7. ^ Stipek, Deborah J; J. Heidi Gralinski; Claire B. Kopp (Nov 1990). "Self-concept development in the toddler years". Developmental Psychology. 26 (6): 972–977. doi:10.1037/0012-1649.26.6.972.
  8. ^ a b Harris, P.L; Olthof, K.; Terwogt, M. M.; Hardman, C. C. (September 1987). "Children's Knowledge of the Situations that Provoke Emotion". International Journal of Behavioral Development. 3. 10 (3): 319–343. doi:10.1177/016502548701000304. S2CID 145712295.
  9. ^ Cwir, D.; Carr, P. B.; Walton, G. M.; Spencer, S. J. (2011). "Your heart makes my heart move: Cues of social connectedness cause shared emotions and physiological states among strangers". Journal of Experimental Social Psychology. 47 (3): 661–664. doi:10.1016/j.jesp.2011.01.009.
  10. ^ a b c Eisenberg, Nancy (February 2000). "Emotions, Regulations and Moral Development". Annual Review of Psychology. 51 (1): 665–697. doi:10.1146/annurev.psych.51.1.665. PMID 10751984. S2CID 12168695.
  11. ^ a b Sanfey, A. G.; James K. Rilling1; Jessica A. Aronson; Leigh E. Nystrom1; Jonathan D. Cohen (13 June 2003). "The Neural Basis of Economic Decision-Making in the Ultimatum Game". Science. 300 (5626): 1755–1758. Bibcode:2003Sci...300.1755S. doi:10.1126/science.1082976. PMID 12805551. S2CID 7111382.{{cite journal}}: CS1 maint: numeric names: authors list (link)
  12. ^ Zeman, J.; Cassano, M.; Perry-Parrish, C.; Stegall, S. (2006). "Emotion regulation in children and adolescents". Journal of Developmental & Behavioral Pediatrics. 27 (2): 155–168. doi:10.1097/00004703-200604000-00014. PMID 16682883. S2CID 8662305.
  13. ^ Elkind, David; Bowen, Robert (1 January 1979). "Imaginary audience behavior in children and adolescents". Developmental Psychology. 15 (1): 38–44. doi:10.1037/0012-1649.15.1.38.
  14. ^ Blakemore, S.-J.; den Ouden, H.; Choudhury, S.; Frith, C. (1 June 2007). "Adolescent development of the neural circuitry for thinking about intentions". Social Cognitive and Affective Neuroscience. 2 (2): 130–139. doi:10.1093/scan/nsm009. PMC 1948845. PMID 17710201.
  15. ^ MORIGUCHI, YOSHIYA; OHNISHI, TAKASHI; MORI, TAKEYUKI; MATSUDA, HIROSHI; KOMAKI, GEN (1 August 2007). "Changes of brain activity in the neural substrates for theory of mind during childhood and adolescence". Psychiatry and Clinical Neurosciences. 61 (4): 355–363. doi:10.1111/j.1440-1819.2007.01687.x. PMID 17610659.
  16. ^ a b Burnett, S; Bird, G; Moll, J; Frith, C; Blakemore, SJ (September 2009). "Development during adolescence of the neural processing of social emotion". Journal of Cognitive Neuroscience. 21 (9): 1736–50. doi:10.1162/jocn.2009.21121. PMC 4541723. PMID 18823226.
  17. ^ Frith, C. D (29 April 2007). "The social brain?". Philosophical Transactions of the Royal Society B: Biological Sciences. 362 (1480): 671–678. doi:10.1098/rstb.2006.2003. PMC 1919402. PMID 17255010.
  18. ^ Zahn, R.; Moll, J.; Krueger, F.; Huey, E. D.; Garrido, G.; Grafman, J. (10 April 2007). "Social concepts are represented in the superior anterior temporal cortex". Proceedings of the National Academy of Sciences. 104 (15): 6430–6435. Bibcode:2007PNAS..104.6430Z. doi:10.1073/pnas.0607061104. PMC 1851074. PMID 17404215.
  19. ^ a b McCabe, K. (2001-09-25). "A functional imaging study of cooperation in two-person reciprocal exchange". Proceedings of the National Academy of Sciences. 98 (20): 11832–11835. Bibcode:2001PNAS...9811832M. doi:10.1073/pnas.211415698. PMC 58817. PMID 11562505.
  20. ^ Kahneman, Daniel (Dec 2003). "Maps of Bounded Rationality: Psychology for Behavioral Economics". The American Economic Review. 93 (5): 1449–1475. CiteSeerX doi:10.1257/000282803322655392. JSTOR 3132137.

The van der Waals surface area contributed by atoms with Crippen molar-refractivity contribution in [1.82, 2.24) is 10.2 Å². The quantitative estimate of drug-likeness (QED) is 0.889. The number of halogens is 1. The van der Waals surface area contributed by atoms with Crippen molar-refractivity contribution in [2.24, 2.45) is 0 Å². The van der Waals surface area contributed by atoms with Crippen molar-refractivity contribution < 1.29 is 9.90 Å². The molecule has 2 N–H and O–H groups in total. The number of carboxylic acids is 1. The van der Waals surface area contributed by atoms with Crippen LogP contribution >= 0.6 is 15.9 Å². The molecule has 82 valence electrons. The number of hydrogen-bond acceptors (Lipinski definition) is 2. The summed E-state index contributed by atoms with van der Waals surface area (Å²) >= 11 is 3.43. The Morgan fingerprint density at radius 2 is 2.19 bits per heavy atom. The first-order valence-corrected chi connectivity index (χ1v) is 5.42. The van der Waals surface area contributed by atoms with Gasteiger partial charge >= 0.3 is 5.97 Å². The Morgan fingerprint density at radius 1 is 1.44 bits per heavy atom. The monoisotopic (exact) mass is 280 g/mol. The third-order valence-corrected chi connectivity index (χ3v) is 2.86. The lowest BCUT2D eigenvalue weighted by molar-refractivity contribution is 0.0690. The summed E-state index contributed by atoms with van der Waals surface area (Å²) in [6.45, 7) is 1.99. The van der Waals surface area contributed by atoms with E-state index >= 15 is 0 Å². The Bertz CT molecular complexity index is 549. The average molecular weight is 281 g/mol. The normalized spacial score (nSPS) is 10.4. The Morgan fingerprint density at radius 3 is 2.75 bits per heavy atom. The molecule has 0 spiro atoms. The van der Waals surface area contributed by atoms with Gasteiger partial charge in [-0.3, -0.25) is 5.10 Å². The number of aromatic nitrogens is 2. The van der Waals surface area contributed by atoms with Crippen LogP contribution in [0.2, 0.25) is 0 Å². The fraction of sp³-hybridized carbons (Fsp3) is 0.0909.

21. ^ Kahneman, Daniel; Jack L. Knetsch; Richard H. Thaler (Winter 1991). "Anomalies: The Endowment Effect, Loss Aversion, and Status Quo Bias". The Journal of Economic Perspectives. 5 (1): 193–206. doi:10.1257/jep.5.1.193. JSTOR 1942711.
  22. ^ Ellsberg, Daniel (Nov 1961). "Risk, Ambiguity, and the Savage Axioms" (PDF). The Quarterly Journal of Economics. 75 (4): 643–669. doi:10.2307/1884324. JSTOR 1884324.
  23. ^ Camerer, Colin F. (2003). Behavioral game theory experiments in strategic interaction. New York [u.a.]: Russell Sage [u.a.] ISBN 978-0-691-09039-9.
  24. ^ Eisenberger, N. I. (10 October 2003). "Does Rejection Hurt? An fMRI Study of Social Exclusion". Science. 302 (5643): 290–292. Bibcode:2003Sci...302..290E. doi:10.1126/science.1089134. PMID 14551436. S2CID 21253445.
  25. ^ O'Doherty, J. (16 April 2004). "Dissociable Roles of Ventral and Dorsal Striatum in Instrumental Conditioning". Science. 304 (5669): 452–454. Bibcode:2004Sci...304..452O. doi:10.1126/science.1094285. hdl:21.11116/0000-0001-A0A8-C. PMID 15087550. S2CID 43507282.
  26. ^ de Quervain, D. J.-F. (27 August 2004). "The Neural Basis of Altruistic Punishment". Science. 305 (5688): 1254–1258. Bibcode:2004Sci...305.1254D. doi:10.1126/science.1100735. PMID 15333831. S2CID 264669.
  27. ^ Ferguson TJ, Stegge H. 1998. Measuring guilt in children: a rose by any other name still has thorns. In Guilt and Children, ed. J Bybee, pp. 19–74. San Diego: Academic
  28. ^ a b Tangney, June P. (1 January 1991). "Moral affect: The good, the bad, and the ugly". Journal of Personality and Social Psychology. 61 (4): 598–607. doi:10.1037/0022-3514.61.4.598. PMID 1960652.
  29. ^ Eisenberg, Nancy; Fabes, Richard A.; Murphy, Bridget; Karbon, Mariss; et al. (1 January 1994). "The relations of emotionality and regulation to dispositional and situational empathy-related responding". Journal of Personality and Social Psychology. 66 (4): 776–797. doi:10.1037/0022-3514.66.4.776. PMID 8189352.
  30. ^ Weiner, Bernard (2006). Social motivation, justice, and the moral emotions : an attributional approach. Mahwah, NJ [u.a.]: Lawrence Erlbaum Associates. ISBN 978-0-8058-5526-5.
  31. ^ Weiner, Bernard (1 January 1985). "An attributional theory of achievement motivation and emotion". Psychological Review. 92 (4): 548–573. doi:10.1037/0033-295X.92.4.548. PMID 3903815. S2CID 6499506.
  32. ^ Weiner, Bernard; Perry, Raymond P.; Magnusson, Jamie (1 January 1988). "An attributional analysis of reactions to stigmas". Journal of Personality and Social Psychology. 55 (5): 738–748. doi:10.1037/0022-3514.55.5.738. PMID 2974883.

Further reading